All your farm tax questions answered

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2015
calculator and notebook

During the past six weeks, Ohio State University Extension has been offering a series of two-day workshops across Ohio for income tax preparers. I, along with Barry Ward, have the privilege of teaching the Agricultural & Natural Resources Tax section at these workshops.

As we have been teaching these workshops, our team has been asked a variety of questions so today I would like to share a few of these with you.

Question from a farmer in Ashland County: I received both a CFAP 1 and CFAP 2 payment from the Farm Service Agency for marketing disruptions caused by the coronavirus pandemic. Is this taxable income?

The answer is yes. The payments received from the Coronavirus Food Assistance program, or CFAP, programs are taxable income in the year the payment is received. A 1099-G will be issued to you by the Farm Service Agency.

Question from a farmer in Wayne County: In the past, I have used the 1099-MISC to report to the IRS the payments I made to hire a neighboring farmer to combine my corn and for the payments I make to other independent contractors such as my accountant and crop consultant which are over $600 for the year. I heard that I don’t use this form anymore, is this true?

Yes. This is a major change that happened this summer that many of us might not have caught. Starting in 2020, payments to service providers which are considered nonemployee compensation are now reported on the IRS 1099-NEC form.

For those with a lot of gray in your hair, you may remember this form was used until 1982 before it was merged into the 1099-MISC. The return back to using the 1099-NEC was made as the reporting deadline for nonemployee compensation was changed to Jan. 31 versus the other items which are reported on the 1099-MISC which have a reporting deadline of Feb. 28, or March 31 if filing electronically. The 1099-MISC will still be used to report farm rents and crop insurance payments over $600 and oil and gas royalty payments over $10. For additional information on the new IRS 1099-NEC, you can read a complete article I wrote on this at: go.osu.edu/1099-nec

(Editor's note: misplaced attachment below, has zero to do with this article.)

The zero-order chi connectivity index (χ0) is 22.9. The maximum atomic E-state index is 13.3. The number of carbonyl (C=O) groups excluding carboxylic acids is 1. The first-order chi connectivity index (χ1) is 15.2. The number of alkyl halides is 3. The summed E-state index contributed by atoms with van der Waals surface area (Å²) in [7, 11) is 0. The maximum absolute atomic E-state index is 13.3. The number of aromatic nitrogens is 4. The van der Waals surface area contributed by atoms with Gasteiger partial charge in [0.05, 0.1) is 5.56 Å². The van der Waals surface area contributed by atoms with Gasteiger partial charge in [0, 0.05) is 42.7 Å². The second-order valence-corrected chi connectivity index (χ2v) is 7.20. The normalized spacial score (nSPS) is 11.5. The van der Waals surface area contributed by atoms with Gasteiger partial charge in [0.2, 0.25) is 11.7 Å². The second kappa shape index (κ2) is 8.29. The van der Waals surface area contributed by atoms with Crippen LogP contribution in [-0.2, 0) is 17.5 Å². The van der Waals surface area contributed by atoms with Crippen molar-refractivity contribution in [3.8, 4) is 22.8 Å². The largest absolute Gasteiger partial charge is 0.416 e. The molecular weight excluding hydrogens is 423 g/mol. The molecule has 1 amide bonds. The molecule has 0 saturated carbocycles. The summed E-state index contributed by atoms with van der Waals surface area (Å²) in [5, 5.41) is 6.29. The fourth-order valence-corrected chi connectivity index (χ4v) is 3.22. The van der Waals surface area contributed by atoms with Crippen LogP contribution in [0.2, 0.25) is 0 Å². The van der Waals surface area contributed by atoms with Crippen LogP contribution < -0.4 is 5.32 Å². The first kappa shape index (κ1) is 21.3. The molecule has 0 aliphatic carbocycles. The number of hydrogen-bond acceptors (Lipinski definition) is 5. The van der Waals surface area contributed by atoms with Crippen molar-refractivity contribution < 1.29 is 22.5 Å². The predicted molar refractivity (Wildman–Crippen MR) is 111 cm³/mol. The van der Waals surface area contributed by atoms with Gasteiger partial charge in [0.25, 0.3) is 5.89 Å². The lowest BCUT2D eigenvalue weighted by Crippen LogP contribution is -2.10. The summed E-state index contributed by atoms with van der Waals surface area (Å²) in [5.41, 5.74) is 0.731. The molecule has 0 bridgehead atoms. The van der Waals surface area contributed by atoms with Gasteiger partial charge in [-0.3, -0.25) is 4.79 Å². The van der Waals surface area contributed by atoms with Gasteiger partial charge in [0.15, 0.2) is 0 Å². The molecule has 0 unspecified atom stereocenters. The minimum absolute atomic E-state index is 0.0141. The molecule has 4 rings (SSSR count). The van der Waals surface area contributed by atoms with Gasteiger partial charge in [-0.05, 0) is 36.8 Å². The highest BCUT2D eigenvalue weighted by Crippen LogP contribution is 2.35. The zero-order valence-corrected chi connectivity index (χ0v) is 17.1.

Question from a farmer in Tuscarawas County: I plan on buying a new feed grinder before the end of the year. How much accelerated Section 179 depreciation can I use?

The maximum amount you can elect to deduct for most section 179 property you placed in service in 2020 is $1.04 million. This limit is reduced by the amount by which the cost of the property placed in service during the tax year exceeds $2.59 million. Also, remember this deduction is limited to the taxable income from your business.

Question from a farmer in Belmont County: I usually get a Farmers Tax Guide from my local extension office but I am trying to limit any visits due to COVID-19. Can I get the tax guide online?

Yes, the 2020 Farmers Tax Guide is online and it can be accessed at: https://www.irs.gov/pub/irs-pdf/p225.pdf.

Question from a new farmer in Marion County:  I am new to all this. Where can I learn more about farm taxes? An excellent reference is the Farmers Tax Guide referenced earlier in this article.

Producers can also check out the Rural Tax Education web site has resources for agriculturally related income and self-employment tax information that is both current and easy to understand: https://ruraltax.org/.

For those desiring a more in-depth session on farm taxes, the OSU Agricultural and Natural Resources Income Tax Issues Webinar will be from 8:45 a.m. to 3:30 p.m. Dec. 18. The webinar focuses on issues specific to farm tax returns related to agriculture and natural resources and will highlight timely topics and new regulations related to COVID-related legislation. The program is an intermediate-level course for tax preparers whose clients include farmers and rural landowners. Farmers who prepare and file their own taxes will also benefit from the webinar. The cost of this program is $150 and registration can be made at: go.osu.edu/agissues2020

In closing, I hope each of you have a wonderful Christmas season and I would like to share a quote frequently ascribed to Albert Einstein: “The hardest thing to understand in the world is the income tax.”

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David Marrison is an associate professor and Extension educator, Agriculture & Natural Resources, Ohio State University Extension. He can be reached at 740-622-2265 or marrison.2@osu.edu.

1 COMMENT

  1. I was told that if I bought a truck and make payments on the truck That I could take the full amount of truck cost off that year and the payments off the next years as I made them . Even though only payments was the 1st year. To me that is double dipping and doesnt seem right . Because your taking money you did not spend off on taxs . So is this legal ?

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